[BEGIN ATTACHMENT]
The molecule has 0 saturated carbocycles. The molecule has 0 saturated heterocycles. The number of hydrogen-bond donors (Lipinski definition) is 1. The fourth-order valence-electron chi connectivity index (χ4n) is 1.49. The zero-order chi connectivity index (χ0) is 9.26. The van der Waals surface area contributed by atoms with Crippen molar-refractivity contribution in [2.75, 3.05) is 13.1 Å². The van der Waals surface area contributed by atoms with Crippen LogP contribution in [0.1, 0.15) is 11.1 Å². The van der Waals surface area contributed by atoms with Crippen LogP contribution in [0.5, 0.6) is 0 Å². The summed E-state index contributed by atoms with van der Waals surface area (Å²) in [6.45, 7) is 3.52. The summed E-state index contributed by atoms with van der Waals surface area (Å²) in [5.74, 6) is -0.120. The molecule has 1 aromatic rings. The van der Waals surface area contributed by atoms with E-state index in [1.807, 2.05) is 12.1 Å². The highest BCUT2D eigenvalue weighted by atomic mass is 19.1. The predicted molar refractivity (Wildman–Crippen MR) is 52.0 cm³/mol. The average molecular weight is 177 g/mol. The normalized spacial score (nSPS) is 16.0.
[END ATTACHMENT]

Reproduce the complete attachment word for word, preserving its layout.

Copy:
The molecule has 0 saturated carbocycles. The molecule has 0 saturated heterocycles. The number of hydrogen-bond donors (Lipinski definition) is 1. The fourth-order valence-electron chi connectivity index (χ4n) is 1.49. The zero-order chi connectivity index (χ0) is 9.26. The van der Waals surface area contributed by atoms with Crippen molar-refractivity contribution in [2.75, 3.05) is 13.1 Å². The van der Waals surface area contributed by atoms with Crippen LogP contribution in [0.1, 0.15) is 11.1 Å². The van der Waals surface area contributed by atoms with Crippen LogP contribution in [0.5, 0.6) is 0 Å². The summed E-state index contributed by atoms with van der Waals surface area (Å²) in [6.45, 7) is 3.52. The summed E-state index contributed by atoms with van der Waals surface area (Å²) in [5.74, 6) is -0.120. The molecule has 1 aromatic rings. The van der Waals surface area contributed by atoms with E-state index in [1.807, 2.05) is 12.1 Å². The highest BCUT2D eigenvalue weighted by atomic mass is 19.1. The predicted molar refractivity (Wildman–Crippen MR) is 52.0 cm³/mol. The average molecular weight is 177 g/mol. The normalized spacial score (nSPS) is 16.0.